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Lateral view of a Female Hexagenia limbata (Ephemeridae) (Hex) Mayfly Dun from the Namekagon River in Wisconsin
Hex Mayflies
Hexagenia limbata

The famous nocturnal Hex hatch of the Midwest (and a few other lucky locations) stirs to the surface mythically large brown trout that only touch streamers for the rest of the year.

Dorsal view of a Holocentropus (Polycentropodidae) Caddisfly Larva from the Yakima River in Washington
This one seems to tentatively key to Holocentropus, although I can't make out the anal spines in Couplet 7 of the Key to Genera of Polycentropodidae Larvae nor the dark bands in Couplet 4 of the Key to Genera of Polycentropodidae Larvae, making me wonder if I went wrong somewhere in keying it out. I don't see where that could have happened, though. It might also be that it's a very immature larva and doesn't possess all the identifying characteristics in the key yet. If Holocentropus is correct, then Holocentropus flavus and Holocentropus interruptus are the two likely possibilities based on range, but I was not able to find a description of their larvae.
27" brown trout, my largest ever. It was the sub-dominant fish in its pool. After this, I hooked the bigger one, but I couldn't land it.
Troutnut is a project started in 2003 by salmonid ecologist Jason "Troutnut" Neuswanger to help anglers and fly tyers unabashedly embrace the entomological side of the sport. Learn more about Troutnut or support the project for an enhanced experience here.

Northwestal's profile picture
Gakona Alaska

Posts: 2
Northwestal on Dec 31, 2015December 31st, 2015, 10:34 am EST
Hi guys:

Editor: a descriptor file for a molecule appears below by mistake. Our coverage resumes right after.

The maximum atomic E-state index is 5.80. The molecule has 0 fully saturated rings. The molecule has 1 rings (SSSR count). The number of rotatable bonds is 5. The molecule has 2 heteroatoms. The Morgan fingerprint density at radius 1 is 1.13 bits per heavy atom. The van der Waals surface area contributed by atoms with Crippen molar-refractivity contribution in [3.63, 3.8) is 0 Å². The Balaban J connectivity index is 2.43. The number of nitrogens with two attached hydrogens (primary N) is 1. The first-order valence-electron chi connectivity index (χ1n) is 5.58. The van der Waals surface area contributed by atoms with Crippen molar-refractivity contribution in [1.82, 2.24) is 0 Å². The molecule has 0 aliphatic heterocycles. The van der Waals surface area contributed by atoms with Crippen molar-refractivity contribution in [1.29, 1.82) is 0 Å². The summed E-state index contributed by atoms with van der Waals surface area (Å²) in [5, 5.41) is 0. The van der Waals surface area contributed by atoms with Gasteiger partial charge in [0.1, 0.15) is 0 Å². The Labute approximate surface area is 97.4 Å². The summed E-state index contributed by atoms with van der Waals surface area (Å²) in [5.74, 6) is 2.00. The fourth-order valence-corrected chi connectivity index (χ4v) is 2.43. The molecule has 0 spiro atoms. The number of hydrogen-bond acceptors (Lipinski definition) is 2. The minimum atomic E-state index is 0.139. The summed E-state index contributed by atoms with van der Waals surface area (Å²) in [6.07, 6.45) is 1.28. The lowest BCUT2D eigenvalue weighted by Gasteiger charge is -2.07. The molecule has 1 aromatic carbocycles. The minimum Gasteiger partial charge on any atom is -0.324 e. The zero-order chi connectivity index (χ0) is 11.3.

I just wanted to share great story from one of my clients ( Landon Mayer) that I thought you would enjoy.

"Northeast of Kotzebue, Alaska, are numerous drainages entering the Bering Sea with tributaries similar in size to walk-and-wade Western rivers. These great watersheds hold char up to 15 pounds and include the Wulik, Kivalina, and Noatak rivers. Their tributaries, including the Kelly River, Wrench Creek, and many others, also host runs of char. The area containing fishable water is vast.

There were four anglers on our trip. We spent approximately $2,200 per angler and landed about 15 to 25 char daily. The largest was 36 inches long and weighed 23 pounds."

We saw caribou and grizzlies during our stay. When camping in the Alaska backcountry, be mindful of your surroundings and take the proper food stowage and camp cleaning precautions to ensure a safe return home.

Read more: http://www.flyfisherman.com/canada/northwest-territories/lonesome-lands-arctic-char/#ixzz3vvsNTYR9

Martinlf's profile picture
Palmyra PA

Posts: 3047
Martinlf on Jan 1, 2016January 1st, 2016, 5:59 am EST
Cool story. It would be an adventure of a lifetime.
"He spread them a yard and a half. 'And every one that got away is this big.'"

--Fred Chappell

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